For me, interruption is a key point. I function well when I can work at whatever I’m working at for however long it takes, and then move onto whatever is next. And I do prefer it when that next is driven by interest or whatever “feels right” as opposed to someone else’s agenda, or just plain circumstances. If its snowing, shoveling the drive and walk will soon be top of my list without regard for my preferences. As I’ve been writing this post, I’ve had a number of interruptions. Breakfast (I would have written longer had my partner not been hungry). Food prep for dinner–it needed to get done. I’m getting ready to head out for a walk. If I don’t do it now, it probably won’t happen today, and its important for my overall health. A massage–an every two week event that is important for self care. Completely my choice, as is its place on my schedule. And right this moment, I’d rather it wasn’t coming where it is on my schedule.

My computer is surrounded at the moment by seed packets and graph paper. Yesterday, I was working on planning this years garden. What do I have? What seeds need starting soon indoors? What should be sown outdoors soon? What do I want to grow that I don’t have seeds for? I was was getting going on it pretty well, when an interruption (let’s walk now) occurred and I haven’t gotten back to it. I could have said no when BA asked to walk, but a little duty crept in. Because of her health issues, a companion is helpful on her walks, and in these covid times, I’m it. No resentment yesterday, but some days there is.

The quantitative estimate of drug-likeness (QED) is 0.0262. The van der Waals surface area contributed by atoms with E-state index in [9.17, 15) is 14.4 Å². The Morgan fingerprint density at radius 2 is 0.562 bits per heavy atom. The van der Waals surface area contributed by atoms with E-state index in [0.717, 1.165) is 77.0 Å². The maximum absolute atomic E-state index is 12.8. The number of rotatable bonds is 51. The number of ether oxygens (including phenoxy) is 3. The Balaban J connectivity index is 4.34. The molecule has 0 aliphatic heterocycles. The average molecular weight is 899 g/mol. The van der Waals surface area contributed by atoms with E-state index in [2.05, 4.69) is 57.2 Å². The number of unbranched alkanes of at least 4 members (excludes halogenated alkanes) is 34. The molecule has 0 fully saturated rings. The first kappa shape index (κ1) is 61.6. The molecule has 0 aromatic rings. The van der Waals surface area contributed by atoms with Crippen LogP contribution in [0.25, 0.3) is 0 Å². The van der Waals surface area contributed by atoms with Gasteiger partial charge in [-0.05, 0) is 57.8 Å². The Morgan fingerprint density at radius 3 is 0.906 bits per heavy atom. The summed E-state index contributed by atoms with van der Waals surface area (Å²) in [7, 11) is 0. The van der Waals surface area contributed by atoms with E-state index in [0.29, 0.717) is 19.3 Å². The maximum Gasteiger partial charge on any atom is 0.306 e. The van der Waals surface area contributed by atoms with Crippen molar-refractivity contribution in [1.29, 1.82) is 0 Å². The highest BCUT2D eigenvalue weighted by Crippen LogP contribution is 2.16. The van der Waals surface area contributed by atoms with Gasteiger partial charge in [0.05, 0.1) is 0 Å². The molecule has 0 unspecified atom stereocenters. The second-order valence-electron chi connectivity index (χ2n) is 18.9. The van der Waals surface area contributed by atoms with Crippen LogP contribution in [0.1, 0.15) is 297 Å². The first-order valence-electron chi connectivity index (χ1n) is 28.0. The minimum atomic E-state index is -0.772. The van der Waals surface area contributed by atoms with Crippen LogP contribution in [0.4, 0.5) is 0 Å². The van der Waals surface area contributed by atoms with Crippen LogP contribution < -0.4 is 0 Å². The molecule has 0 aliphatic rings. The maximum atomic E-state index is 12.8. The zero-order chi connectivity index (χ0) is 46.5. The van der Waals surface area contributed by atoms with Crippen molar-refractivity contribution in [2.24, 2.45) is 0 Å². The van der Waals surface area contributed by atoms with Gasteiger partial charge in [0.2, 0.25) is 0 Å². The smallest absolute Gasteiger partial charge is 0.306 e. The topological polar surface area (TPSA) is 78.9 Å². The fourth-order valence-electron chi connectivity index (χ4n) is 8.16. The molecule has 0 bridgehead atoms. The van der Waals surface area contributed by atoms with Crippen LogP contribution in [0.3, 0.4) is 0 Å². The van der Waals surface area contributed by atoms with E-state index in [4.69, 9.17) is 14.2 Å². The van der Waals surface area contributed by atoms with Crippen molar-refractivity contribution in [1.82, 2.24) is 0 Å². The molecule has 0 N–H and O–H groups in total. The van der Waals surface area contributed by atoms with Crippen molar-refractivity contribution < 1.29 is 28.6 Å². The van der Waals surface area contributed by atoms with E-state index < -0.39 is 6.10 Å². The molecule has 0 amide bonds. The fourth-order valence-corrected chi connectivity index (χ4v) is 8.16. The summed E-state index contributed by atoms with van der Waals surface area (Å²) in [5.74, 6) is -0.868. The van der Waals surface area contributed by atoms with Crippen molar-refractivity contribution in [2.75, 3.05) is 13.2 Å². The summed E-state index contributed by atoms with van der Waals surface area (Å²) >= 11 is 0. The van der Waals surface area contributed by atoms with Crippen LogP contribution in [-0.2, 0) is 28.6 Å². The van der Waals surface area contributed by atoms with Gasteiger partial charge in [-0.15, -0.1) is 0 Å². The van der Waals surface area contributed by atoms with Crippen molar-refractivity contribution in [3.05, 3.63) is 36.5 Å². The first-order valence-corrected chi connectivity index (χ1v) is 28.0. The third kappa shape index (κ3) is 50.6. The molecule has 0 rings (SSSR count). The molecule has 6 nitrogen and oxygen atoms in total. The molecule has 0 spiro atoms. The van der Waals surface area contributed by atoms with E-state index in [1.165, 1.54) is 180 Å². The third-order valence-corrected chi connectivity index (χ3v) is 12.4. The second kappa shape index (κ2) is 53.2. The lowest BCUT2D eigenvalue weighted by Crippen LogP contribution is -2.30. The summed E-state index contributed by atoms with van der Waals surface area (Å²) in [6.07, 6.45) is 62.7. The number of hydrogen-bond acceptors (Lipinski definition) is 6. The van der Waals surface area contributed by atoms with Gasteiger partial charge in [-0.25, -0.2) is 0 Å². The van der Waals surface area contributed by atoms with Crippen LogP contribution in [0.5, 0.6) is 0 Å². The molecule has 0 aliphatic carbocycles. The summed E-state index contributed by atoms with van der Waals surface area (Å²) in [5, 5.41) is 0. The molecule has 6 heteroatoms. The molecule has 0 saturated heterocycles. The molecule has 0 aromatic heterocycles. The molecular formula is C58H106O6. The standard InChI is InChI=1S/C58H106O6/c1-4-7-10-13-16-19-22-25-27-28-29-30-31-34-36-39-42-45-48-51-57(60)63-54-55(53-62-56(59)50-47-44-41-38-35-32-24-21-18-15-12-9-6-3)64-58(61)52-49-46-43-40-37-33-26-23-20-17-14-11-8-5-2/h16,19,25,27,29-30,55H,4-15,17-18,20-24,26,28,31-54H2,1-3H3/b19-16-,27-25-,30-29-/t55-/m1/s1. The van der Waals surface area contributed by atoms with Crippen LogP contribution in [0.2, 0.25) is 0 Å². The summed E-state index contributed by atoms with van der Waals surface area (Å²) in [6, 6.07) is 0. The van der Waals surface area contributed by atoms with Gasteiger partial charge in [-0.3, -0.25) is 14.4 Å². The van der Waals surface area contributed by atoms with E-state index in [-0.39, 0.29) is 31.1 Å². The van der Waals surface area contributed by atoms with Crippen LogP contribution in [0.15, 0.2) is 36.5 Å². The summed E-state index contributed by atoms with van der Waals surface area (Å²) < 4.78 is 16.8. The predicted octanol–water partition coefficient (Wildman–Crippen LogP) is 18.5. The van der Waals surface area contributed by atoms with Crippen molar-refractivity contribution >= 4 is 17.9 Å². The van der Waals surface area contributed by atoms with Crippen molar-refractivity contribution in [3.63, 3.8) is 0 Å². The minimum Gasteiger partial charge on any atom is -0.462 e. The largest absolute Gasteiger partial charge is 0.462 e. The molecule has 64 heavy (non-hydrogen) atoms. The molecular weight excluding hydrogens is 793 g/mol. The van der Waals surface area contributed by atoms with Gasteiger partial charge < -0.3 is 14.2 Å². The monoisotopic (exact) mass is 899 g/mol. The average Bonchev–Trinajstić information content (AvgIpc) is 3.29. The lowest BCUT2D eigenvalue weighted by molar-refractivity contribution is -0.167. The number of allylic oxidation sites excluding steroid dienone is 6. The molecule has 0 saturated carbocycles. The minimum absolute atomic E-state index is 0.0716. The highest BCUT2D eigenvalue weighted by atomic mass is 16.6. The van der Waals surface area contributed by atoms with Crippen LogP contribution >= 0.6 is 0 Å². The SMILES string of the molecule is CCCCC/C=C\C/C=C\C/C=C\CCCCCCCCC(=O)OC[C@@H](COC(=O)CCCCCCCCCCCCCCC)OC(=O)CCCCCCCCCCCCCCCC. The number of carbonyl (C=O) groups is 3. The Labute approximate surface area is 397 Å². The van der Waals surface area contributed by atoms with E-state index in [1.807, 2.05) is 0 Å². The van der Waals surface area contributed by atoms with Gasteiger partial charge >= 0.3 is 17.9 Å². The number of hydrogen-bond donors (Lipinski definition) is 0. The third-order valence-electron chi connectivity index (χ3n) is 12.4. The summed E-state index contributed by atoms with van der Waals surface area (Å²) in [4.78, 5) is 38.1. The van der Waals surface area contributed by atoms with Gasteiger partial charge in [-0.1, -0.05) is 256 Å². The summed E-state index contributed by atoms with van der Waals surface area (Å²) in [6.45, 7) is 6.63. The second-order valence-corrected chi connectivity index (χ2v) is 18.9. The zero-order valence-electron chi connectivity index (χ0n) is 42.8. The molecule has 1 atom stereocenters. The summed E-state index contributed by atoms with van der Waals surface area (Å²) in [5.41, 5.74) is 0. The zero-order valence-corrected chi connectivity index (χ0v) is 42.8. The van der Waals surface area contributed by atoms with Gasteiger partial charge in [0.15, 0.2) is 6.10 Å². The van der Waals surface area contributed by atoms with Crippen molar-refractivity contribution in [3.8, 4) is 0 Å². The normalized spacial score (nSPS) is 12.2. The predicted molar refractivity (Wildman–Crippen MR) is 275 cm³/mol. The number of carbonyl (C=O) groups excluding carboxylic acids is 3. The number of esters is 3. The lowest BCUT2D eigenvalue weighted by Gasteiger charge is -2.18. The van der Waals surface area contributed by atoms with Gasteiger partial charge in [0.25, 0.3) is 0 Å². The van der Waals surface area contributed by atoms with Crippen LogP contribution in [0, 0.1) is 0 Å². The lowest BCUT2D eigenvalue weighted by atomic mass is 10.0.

I have learned to use resentment as an indicator that something needs to change. More likely than not, I’ve been saying yes to the outside world more than I have been to me and my own needs. Its a tricky balance, as I do value contributing to the world and my community, and at the same time, I am forced, whether by depression or the R-meter, to recognize that if I don’t attend to my own needs and self care, I won’t be much good to anyone else. It does not appear that I’ll be done attending to the nuances of this issue anytime soon.

Written for the 2021 Blogging from A to Z writing challenge. Click here if you’d like to visit their site or read some other contributions!

7 thoughts on “Duty and the Resent-o-meter

  1. Duty! Been there! What I love about retirement is that I can usually do what I want when I want. Before my husband died, my schedule was always mine, but now I must do his tasks too. And that is “duty” and I don’t like it! I was spoiled.

    Liked by 2 people

  2. “I resent the demands on me, no matter how reasonable or appropriate they may be in the circumstances.”

    This is a lesson about myself I have recently seen in action (again) and (finally) recognized as a pattern. I can get involved in something cool (teaching art to the kids, working for Mission Trails Regional Park, etc.) and I can actually love it but then something happens, like a duty overload and I bail. Like you, I had a lot of responsibility as a kid and that continued throughout my work life. I also feel that a long period of uninterrupted time/life in front of me is a kind of liberty.

    Liked by 1 person